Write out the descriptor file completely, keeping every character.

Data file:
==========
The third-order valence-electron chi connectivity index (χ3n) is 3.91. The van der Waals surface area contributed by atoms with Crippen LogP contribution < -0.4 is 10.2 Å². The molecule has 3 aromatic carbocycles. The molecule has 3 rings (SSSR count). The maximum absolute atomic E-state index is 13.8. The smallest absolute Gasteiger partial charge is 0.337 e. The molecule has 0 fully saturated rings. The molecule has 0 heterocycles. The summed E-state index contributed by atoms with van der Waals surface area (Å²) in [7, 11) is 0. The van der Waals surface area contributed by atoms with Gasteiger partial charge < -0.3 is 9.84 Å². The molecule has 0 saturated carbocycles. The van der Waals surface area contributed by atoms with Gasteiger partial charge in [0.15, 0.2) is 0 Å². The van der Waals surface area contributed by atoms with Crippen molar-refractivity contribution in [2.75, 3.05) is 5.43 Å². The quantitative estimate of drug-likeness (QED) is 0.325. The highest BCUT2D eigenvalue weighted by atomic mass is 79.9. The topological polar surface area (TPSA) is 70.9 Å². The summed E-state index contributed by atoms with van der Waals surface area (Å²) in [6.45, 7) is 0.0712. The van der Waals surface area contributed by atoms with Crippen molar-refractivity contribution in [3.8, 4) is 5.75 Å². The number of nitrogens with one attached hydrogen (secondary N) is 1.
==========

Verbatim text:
The third-order valence-electron chi connectivity index (χ3n) is 3.91. The van der Waals surface area contributed by atoms with Crippen LogP contribution < -0.4 is 10.2 Å². The molecule has 3 aromatic carbocycles. The molecule has 3 rings (SSSR count). The maximum absolute atomic E-state index is 13.8. The smallest absolute Gasteiger partial charge is 0.337 e. The molecule has 0 fully saturated rings. The molecule has 0 heterocycles. The summed E-state index contributed by atoms with van der Waals surface area (Å²) in [7, 11) is 0. The van der Waals surface area contributed by atoms with Gasteiger partial charge < -0.3 is 9.84 Å². The molecule has 0 saturated carbocycles. The van der Waals surface area contributed by atoms with Gasteiger partial charge in [0.15, 0.2) is 0 Å². The van der Waals surface area contributed by atoms with Crippen molar-refractivity contribution in [2.75, 3.05) is 5.43 Å². The quantitative estimate of drug-likeness (QED) is 0.325. The highest BCUT2D eigenvalue weighted by atomic mass is 79.9. The topological polar surface area (TPSA) is 70.9 Å². The summed E-state index contributed by atoms with van der Waals surface area (Å²) in [6.45, 7) is 0.0712. The van der Waals surface area contributed by atoms with Crippen molar-refractivity contribution in [3.8, 4) is 5.75 Å². The number of nitrogens with one attached hydrogen (secondary N) is 1.